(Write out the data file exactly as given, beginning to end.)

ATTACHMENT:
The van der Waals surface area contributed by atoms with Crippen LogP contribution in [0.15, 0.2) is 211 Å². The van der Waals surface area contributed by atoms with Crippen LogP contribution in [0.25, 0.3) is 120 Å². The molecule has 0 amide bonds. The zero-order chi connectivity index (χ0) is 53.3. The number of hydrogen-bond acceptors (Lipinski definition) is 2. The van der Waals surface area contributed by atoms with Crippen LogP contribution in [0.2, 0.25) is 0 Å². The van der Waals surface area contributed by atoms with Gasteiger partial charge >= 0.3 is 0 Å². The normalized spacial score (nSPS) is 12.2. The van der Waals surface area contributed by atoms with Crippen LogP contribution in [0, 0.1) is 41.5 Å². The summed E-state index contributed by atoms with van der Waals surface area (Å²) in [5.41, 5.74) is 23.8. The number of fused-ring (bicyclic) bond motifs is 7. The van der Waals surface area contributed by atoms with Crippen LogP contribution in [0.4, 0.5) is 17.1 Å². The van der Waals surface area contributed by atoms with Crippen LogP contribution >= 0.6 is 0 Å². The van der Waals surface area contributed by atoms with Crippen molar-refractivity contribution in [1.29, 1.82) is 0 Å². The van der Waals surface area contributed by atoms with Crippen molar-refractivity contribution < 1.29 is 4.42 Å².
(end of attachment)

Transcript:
The van der Waals surface area contributed by atoms with Crippen LogP contribution in [0.15, 0.2) is 211 Å². The van der Waals surface area contributed by atoms with Crippen LogP contribution in [0.25, 0.3) is 120 Å². The molecule has 0 amide bonds. The zero-order chi connectivity index (χ0) is 53.3. The number of hydrogen-bond acceptors (Lipinski definition) is 2. The van der Waals surface area contributed by atoms with Crippen LogP contribution in [0.2, 0.25) is 0 Å². The van der Waals surface area contributed by atoms with Gasteiger partial charge >= 0.3 is 0 Å². The normalized spacial score (nSPS) is 12.2. The van der Waals surface area contributed by atoms with Crippen LogP contribution in [0, 0.1) is 41.5 Å². The summed E-state index contributed by atoms with van der Waals surface area (Å²) in [5.41, 5.74) is 23.8. The number of fused-ring (bicyclic) bond motifs is 7. The van der Waals surface area contributed by atoms with Crippen LogP contribution in [0.4, 0.5) is 17.1 Å². The van der Waals surface area contributed by atoms with Crippen LogP contribution >= 0.6 is 0 Å². The van der Waals surface area contributed by atoms with Crippen molar-refractivity contribution in [1.29, 1.82) is 0 Å². The van der Waals surface area contributed by atoms with Crippen molar-refractivity contribution < 1.29 is 4.42 Å².